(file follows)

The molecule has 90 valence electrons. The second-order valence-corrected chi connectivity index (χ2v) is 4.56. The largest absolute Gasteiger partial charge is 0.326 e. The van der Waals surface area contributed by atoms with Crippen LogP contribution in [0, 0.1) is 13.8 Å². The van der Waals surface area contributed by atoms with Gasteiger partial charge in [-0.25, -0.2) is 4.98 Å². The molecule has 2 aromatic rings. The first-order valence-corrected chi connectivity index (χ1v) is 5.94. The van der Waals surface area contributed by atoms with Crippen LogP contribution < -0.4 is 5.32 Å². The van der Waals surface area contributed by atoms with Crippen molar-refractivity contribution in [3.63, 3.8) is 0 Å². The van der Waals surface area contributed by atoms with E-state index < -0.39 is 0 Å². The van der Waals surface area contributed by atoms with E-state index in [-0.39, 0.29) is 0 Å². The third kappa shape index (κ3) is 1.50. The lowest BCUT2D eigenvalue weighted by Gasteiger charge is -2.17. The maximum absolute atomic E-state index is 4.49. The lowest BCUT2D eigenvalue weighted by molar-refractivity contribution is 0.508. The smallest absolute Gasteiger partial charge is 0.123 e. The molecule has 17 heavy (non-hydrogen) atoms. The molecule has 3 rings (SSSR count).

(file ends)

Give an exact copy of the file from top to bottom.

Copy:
The molecule has 90 valence electrons. The second-order valence-corrected chi connectivity index (χ2v) is 4.56. The largest absolute Gasteiger partial charge is 0.326 e. The van der Waals surface area contributed by atoms with Crippen LogP contribution in [0, 0.1) is 13.8 Å². The van der Waals surface area contributed by atoms with Gasteiger partial charge in [-0.25, -0.2) is 4.98 Å². The molecule has 2 aromatic rings. The first-order valence-corrected chi connectivity index (χ1v) is 5.94. The van der Waals surface area contributed by atoms with Crippen LogP contribution < -0.4 is 5.32 Å². The van der Waals surface area contributed by atoms with Crippen molar-refractivity contribution in [3.63, 3.8) is 0 Å². The van der Waals surface area contributed by atoms with E-state index < -0.39 is 0 Å². The van der Waals surface area contributed by atoms with E-state index in [-0.39, 0.29) is 0 Å². The third kappa shape index (κ3) is 1.50. The lowest BCUT2D eigenvalue weighted by Gasteiger charge is -2.17. The maximum absolute atomic E-state index is 4.49. The lowest BCUT2D eigenvalue weighted by molar-refractivity contribution is 0.508. The smallest absolute Gasteiger partial charge is 0.123 e. The molecule has 17 heavy (non-hydrogen) atoms. The molecule has 3 rings (SSSR count).